Angels prod seven naked sinners chained
together by their crimes. Pigeons mock them
with excrement and the flapping of wings
while God broods, impassive on his throne.
From the marble portico, all gape down
as demons stir a vat of the damned
and season it with another soul, there
on the cathedral’s storybook façade.
From a café below, I return their stare,
sipping tortellini broth and Emilia wine
to mute the restless canticle of flies
like rumors of misdeeds I am sure
to pay for—betrayals and jealousies;
a passion for the palace of horrors
known as history. A shudder born
of humid air animates carved figures
with all the choices I ought to regret.
Across the street, Savonarola stretches
bronze arms wide, conjuring a bonfire.
Over his shoulder, the fortress towers
where Browning’s last duchess died for a smile
and partisans and Jews were displayed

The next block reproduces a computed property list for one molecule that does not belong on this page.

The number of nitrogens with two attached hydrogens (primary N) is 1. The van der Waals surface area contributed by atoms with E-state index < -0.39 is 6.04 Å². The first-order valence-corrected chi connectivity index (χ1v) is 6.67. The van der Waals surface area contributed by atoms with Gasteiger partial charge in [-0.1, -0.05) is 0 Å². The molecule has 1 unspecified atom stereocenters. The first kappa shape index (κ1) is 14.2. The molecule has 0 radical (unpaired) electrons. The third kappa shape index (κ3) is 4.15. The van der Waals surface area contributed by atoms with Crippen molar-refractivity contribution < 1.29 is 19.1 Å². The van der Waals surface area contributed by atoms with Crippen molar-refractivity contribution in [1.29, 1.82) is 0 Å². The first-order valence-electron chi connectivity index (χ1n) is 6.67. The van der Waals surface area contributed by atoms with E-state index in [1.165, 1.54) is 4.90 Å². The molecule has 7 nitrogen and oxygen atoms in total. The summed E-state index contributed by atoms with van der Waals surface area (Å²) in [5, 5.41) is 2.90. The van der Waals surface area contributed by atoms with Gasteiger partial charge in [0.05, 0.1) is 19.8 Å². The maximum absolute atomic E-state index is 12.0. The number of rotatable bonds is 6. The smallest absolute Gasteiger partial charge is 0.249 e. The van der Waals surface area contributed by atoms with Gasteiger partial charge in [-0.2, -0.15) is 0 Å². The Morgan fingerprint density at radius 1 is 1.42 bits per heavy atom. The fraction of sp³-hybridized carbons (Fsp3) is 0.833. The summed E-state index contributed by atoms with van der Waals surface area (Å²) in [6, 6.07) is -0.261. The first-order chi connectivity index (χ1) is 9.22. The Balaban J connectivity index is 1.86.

after interrogation. Yet when blackshirts
torched Ferrara’s synagogue, a German
officer dodged past the mob to rescue
ritual scrolls that he smuggled home
and spent a lifetime mending. Scholar
of second chances, he labored unaware
a damaged Torah must be burned.
The synagogue survived, still Orthodox,
so women must squint like God’s auditors
through the high gallery’s ornate shutters,
lest they be unclean or spark temptation.
I would have joined them, had it been allowed,
to study scorch marks on the blackened beams—
the only Hebrew that I understand.
Instead, a minyan of one, I loiter
in silent congregation with the damned
and saved; the saviors and tormentors;
and their stone certainty. I raise my glass
to celebrate all unsettled accounts.